It’s Thursday and that means joining up with Kimberley of Cosmos and Cleome to take a closer look at something which caught your eye in the garden this week. Hopefully you’re ready for color because his week the bright red of standing cypress (Ipomopsis rubra) is our subject.
Standing cypress is a showy wildflower native to southeastern North America and just one of many garden-worthy Ipomopsis which can be found across the Americas (at least they look garden worthy, this is the only one I’ve ever grown). These members of the phlox family are tough, drought resistant, and easy to grow and I’m surprised they’re not seen more often. This is one plant which didn’t even blink when the rain stopped and its neighbors curled up into a drought induced fetal position.
It took me years to finally find seed but admittedly I wasn’t out there every week trying to run down new sources. I received my seed via the Mid Atlantic Hardy Plant Society seed exchange but now I’ve been seeing them more frequently sold in wildflower mixes or for hummingbird plantings. The mix I planted was supposed to show a blend of red to oranges to yellows, but the speckled scarlet color is the only one I’ve seen come up.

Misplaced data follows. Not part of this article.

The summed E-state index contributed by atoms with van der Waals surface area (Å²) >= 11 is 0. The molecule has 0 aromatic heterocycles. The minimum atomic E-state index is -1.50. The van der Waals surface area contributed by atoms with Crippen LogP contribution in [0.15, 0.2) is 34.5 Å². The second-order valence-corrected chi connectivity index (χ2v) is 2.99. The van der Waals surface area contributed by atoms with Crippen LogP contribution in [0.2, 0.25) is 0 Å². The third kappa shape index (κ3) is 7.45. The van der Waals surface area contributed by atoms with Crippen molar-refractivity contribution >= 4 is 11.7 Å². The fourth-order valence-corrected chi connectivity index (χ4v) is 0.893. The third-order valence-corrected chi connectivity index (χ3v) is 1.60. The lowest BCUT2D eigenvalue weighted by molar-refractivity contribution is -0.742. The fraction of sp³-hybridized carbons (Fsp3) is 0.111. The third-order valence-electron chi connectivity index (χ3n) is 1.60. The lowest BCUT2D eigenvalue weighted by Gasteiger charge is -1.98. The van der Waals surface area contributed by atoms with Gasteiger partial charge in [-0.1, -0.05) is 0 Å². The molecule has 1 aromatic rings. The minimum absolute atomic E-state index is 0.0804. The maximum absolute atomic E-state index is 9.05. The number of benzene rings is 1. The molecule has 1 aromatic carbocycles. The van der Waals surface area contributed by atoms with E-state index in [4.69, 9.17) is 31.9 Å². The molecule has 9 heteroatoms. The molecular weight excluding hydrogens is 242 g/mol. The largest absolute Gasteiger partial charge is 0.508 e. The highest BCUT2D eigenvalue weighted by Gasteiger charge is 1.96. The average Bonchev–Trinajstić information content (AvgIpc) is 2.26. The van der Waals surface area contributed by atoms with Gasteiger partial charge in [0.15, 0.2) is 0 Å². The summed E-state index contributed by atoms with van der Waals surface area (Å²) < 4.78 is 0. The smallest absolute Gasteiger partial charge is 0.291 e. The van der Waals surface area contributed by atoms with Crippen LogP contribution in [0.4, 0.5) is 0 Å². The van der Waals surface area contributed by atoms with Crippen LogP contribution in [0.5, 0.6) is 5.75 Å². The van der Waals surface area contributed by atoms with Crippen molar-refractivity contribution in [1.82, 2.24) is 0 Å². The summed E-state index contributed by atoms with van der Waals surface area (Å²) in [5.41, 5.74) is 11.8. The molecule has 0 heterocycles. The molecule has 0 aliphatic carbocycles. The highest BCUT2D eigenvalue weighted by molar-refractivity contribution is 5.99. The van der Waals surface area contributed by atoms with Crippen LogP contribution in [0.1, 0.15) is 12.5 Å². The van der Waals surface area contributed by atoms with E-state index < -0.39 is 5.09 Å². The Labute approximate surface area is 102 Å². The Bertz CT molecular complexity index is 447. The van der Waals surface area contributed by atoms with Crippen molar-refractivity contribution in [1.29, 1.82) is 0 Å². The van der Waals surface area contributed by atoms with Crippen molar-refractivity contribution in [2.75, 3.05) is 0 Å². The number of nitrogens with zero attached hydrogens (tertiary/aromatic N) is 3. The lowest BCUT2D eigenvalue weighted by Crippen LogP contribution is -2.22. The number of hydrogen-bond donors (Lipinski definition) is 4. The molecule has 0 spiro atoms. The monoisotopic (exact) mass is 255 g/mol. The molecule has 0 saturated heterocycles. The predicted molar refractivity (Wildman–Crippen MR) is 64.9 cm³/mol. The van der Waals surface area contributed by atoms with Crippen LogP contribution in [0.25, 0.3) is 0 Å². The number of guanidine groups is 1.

It’s my suspicion that the natural variation across this species makes for different growing habits based on where one gets their seed from. My plants which have been selfseeding around for several years now seem to be strictly annuals but from what I found they also grow as biennials and short lived perennials in areas across the United States as far up as zone 4. Since mine have never overwintered I’m thinking it’s an annual form I’m growing.
Other confusing comments on this plant include it having a taproot (mine don’t) and it needing sandy or gravelly, well drained soil (mine tolerate heavier soil) in order to do well. I suspect some of this is from people who’s knowledge is based less on experience and more on internet searches, but since I’m not a botanist either I’ll let you decide.
The hummingbirds and I will enjoy the blooms of this wildflower for several weeks now and when things slow down I’ll just trim off the upper end of the stalk and the smaller side shoots should carry on for a few more weeks.
Standing cypress. Consider it. If your garden can handle a shot of red I think you’ll enjoy it, and I also think you’ll enjoy giving Cosmos and Cleome a visit to see what Kimberley and others bloggers are featuring this week. Enjoy!